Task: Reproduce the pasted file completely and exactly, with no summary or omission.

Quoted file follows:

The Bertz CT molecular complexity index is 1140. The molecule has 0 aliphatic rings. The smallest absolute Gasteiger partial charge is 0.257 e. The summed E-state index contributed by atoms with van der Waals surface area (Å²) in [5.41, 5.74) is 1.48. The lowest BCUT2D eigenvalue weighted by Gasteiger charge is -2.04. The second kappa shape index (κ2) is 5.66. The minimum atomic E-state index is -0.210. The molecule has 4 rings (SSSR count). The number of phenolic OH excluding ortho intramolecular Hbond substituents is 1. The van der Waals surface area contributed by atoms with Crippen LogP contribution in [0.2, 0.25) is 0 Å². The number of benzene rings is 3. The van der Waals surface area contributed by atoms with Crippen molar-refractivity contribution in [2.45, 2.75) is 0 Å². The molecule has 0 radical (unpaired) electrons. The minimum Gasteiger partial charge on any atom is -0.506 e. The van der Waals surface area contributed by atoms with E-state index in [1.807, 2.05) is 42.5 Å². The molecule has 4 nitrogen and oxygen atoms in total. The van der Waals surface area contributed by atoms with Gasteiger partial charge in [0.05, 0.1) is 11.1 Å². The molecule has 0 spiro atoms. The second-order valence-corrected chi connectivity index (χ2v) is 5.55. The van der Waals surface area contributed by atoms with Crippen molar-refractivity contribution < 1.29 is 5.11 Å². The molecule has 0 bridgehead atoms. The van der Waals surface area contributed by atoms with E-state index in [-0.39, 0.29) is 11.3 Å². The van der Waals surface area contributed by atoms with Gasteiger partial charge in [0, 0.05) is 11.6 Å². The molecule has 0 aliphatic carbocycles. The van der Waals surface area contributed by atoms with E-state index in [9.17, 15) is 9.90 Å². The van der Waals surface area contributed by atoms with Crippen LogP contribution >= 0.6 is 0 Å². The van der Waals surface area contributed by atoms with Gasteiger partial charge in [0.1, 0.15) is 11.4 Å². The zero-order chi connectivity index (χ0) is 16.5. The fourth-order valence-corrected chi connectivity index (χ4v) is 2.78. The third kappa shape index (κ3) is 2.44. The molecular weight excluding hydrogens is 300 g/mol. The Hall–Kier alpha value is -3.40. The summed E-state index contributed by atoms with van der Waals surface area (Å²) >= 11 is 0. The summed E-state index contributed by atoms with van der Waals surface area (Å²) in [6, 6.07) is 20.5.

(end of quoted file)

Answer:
The Bertz CT molecular complexity index is 1140. The molecule has 0 aliphatic rings. The smallest absolute Gasteiger partial charge is 0.257 e. The summed E-state index contributed by atoms with van der Waals surface area (Å²) in [5.41, 5.74) is 1.48. The lowest BCUT2D eigenvalue weighted by Gasteiger charge is -2.04. The second kappa shape index (κ2) is 5.66. The minimum atomic E-state index is -0.210. The molecule has 4 rings (SSSR count). The number of phenolic OH excluding ortho intramolecular Hbond substituents is 1. The van der Waals surface area contributed by atoms with Crippen LogP contribution in [0.2, 0.25) is 0 Å². The number of benzene rings is 3. The van der Waals surface area contributed by atoms with Crippen molar-refractivity contribution in [2.45, 2.75) is 0 Å². The molecule has 0 radical (unpaired) electrons. The minimum Gasteiger partial charge on any atom is -0.506 e. The van der Waals surface area contributed by atoms with E-state index in [1.807, 2.05) is 42.5 Å². The molecule has 4 nitrogen and oxygen atoms in total. The van der Waals surface area contributed by atoms with Gasteiger partial charge in [0.05, 0.1) is 11.1 Å². The molecule has 0 spiro atoms. The second-order valence-corrected chi connectivity index (χ2v) is 5.55. The van der Waals surface area contributed by atoms with Crippen molar-refractivity contribution < 1.29 is 5.11 Å². The molecule has 0 bridgehead atoms. The van der Waals surface area contributed by atoms with E-state index in [-0.39, 0.29) is 11.3 Å². The van der Waals surface area contributed by atoms with Gasteiger partial charge in [0, 0.05) is 11.6 Å². The molecule has 0 aliphatic carbocycles. The van der Waals surface area contributed by atoms with E-state index in [9.17, 15) is 9.90 Å². The van der Waals surface area contributed by atoms with Crippen LogP contribution >= 0.6 is 0 Å². The van der Waals surface area contributed by atoms with Gasteiger partial charge in [0.1, 0.15) is 11.4 Å². The zero-order chi connectivity index (χ0) is 16.5. The fourth-order valence-corrected chi connectivity index (χ4v) is 2.78. The third kappa shape index (κ3) is 2.44. The molecular weight excluding hydrogens is 300 g/mol. The Hall–Kier alpha value is -3.40. The summed E-state index contributed by atoms with van der Waals surface area (Å²) >= 11 is 0. The summed E-state index contributed by atoms with van der Waals surface area (Å²) in [6, 6.07) is 20.5.